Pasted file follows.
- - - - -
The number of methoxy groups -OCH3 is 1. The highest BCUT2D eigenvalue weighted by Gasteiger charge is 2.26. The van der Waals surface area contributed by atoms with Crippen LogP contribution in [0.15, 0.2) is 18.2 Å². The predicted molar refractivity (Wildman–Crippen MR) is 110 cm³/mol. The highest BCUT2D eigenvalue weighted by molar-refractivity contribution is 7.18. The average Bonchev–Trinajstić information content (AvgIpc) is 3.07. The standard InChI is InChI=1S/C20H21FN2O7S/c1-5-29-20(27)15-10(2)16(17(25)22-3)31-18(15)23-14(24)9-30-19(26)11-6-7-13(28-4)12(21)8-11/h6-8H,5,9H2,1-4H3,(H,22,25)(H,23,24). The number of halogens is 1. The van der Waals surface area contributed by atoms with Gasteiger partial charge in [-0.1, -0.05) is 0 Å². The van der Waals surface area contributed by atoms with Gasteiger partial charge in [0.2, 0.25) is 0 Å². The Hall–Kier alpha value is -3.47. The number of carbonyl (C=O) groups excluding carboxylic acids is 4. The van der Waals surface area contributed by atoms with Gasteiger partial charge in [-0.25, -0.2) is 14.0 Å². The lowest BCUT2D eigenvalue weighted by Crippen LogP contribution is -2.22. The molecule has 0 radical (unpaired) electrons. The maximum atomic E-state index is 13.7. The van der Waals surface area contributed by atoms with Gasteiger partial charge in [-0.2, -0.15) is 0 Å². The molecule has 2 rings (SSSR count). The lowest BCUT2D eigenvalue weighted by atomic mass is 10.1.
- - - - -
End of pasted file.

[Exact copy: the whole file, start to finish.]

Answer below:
The number of methoxy groups -OCH3 is 1. The highest BCUT2D eigenvalue weighted by Gasteiger charge is 2.26. The van der Waals surface area contributed by atoms with Crippen LogP contribution in [0.15, 0.2) is 18.2 Å². The predicted molar refractivity (Wildman–Crippen MR) is 110 cm³/mol. The highest BCUT2D eigenvalue weighted by molar-refractivity contribution is 7.18. The average Bonchev–Trinajstić information content (AvgIpc) is 3.07. The standard InChI is InChI=1S/C20H21FN2O7S/c1-5-29-20(27)15-10(2)16(17(25)22-3)31-18(15)23-14(24)9-30-19(26)11-6-7-13(28-4)12(21)8-11/h6-8H,5,9H2,1-4H3,(H,22,25)(H,23,24). The number of halogens is 1. The van der Waals surface area contributed by atoms with Gasteiger partial charge in [-0.1, -0.05) is 0 Å². The van der Waals surface area contributed by atoms with Gasteiger partial charge in [0.2, 0.25) is 0 Å². The Hall–Kier alpha value is -3.47. The number of carbonyl (C=O) groups excluding carboxylic acids is 4. The van der Waals surface area contributed by atoms with Gasteiger partial charge in [-0.25, -0.2) is 14.0 Å². The lowest BCUT2D eigenvalue weighted by Crippen LogP contribution is -2.22. The molecule has 0 radical (unpaired) electrons. The maximum atomic E-state index is 13.7. The van der Waals surface area contributed by atoms with Gasteiger partial charge in [-0.2, -0.15) is 0 Å². The molecule has 2 rings (SSSR count). The lowest BCUT2D eigenvalue weighted by atomic mass is 10.1.